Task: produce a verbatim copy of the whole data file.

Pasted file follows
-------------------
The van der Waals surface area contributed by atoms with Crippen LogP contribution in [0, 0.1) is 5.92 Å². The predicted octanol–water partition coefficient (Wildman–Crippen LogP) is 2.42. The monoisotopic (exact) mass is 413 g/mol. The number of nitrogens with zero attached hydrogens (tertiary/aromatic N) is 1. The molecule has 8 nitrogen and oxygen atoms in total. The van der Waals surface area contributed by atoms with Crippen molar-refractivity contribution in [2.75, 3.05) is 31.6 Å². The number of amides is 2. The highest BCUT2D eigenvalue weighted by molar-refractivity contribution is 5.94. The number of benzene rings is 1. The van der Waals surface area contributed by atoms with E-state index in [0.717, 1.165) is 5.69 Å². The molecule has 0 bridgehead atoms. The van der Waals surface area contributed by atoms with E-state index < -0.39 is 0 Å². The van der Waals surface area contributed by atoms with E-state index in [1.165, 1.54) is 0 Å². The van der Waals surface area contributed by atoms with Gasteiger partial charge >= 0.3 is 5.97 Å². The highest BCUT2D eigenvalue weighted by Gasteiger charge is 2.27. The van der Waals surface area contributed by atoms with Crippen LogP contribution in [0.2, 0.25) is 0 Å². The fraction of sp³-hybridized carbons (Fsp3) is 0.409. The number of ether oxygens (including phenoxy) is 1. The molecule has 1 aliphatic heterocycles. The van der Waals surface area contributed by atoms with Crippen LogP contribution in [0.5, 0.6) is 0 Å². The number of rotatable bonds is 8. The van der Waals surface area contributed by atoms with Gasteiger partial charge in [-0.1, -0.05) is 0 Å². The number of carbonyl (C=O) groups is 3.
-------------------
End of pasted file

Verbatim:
The van der Waals surface area contributed by atoms with Crippen LogP contribution in [0, 0.1) is 5.92 Å². The predicted octanol–water partition coefficient (Wildman–Crippen LogP) is 2.42. The monoisotopic (exact) mass is 413 g/mol. The number of nitrogens with zero attached hydrogens (tertiary/aromatic N) is 1. The molecule has 8 nitrogen and oxygen atoms in total. The van der Waals surface area contributed by atoms with Crippen molar-refractivity contribution in [2.75, 3.05) is 31.6 Å². The number of amides is 2. The highest BCUT2D eigenvalue weighted by molar-refractivity contribution is 5.94. The number of benzene rings is 1. The van der Waals surface area contributed by atoms with E-state index in [0.717, 1.165) is 5.69 Å². The molecule has 0 bridgehead atoms. The van der Waals surface area contributed by atoms with E-state index < -0.39 is 0 Å². The van der Waals surface area contributed by atoms with E-state index in [1.165, 1.54) is 0 Å². The van der Waals surface area contributed by atoms with Gasteiger partial charge >= 0.3 is 5.97 Å². The highest BCUT2D eigenvalue weighted by Gasteiger charge is 2.27. The van der Waals surface area contributed by atoms with Crippen LogP contribution in [0.2, 0.25) is 0 Å². The fraction of sp³-hybridized carbons (Fsp3) is 0.409. The number of ether oxygens (including phenoxy) is 1. The molecule has 1 aliphatic heterocycles. The van der Waals surface area contributed by atoms with Crippen LogP contribution in [0.5, 0.6) is 0 Å². The number of rotatable bonds is 8. The van der Waals surface area contributed by atoms with Gasteiger partial charge in [-0.1, -0.05) is 0 Å². The number of carbonyl (C=O) groups is 3.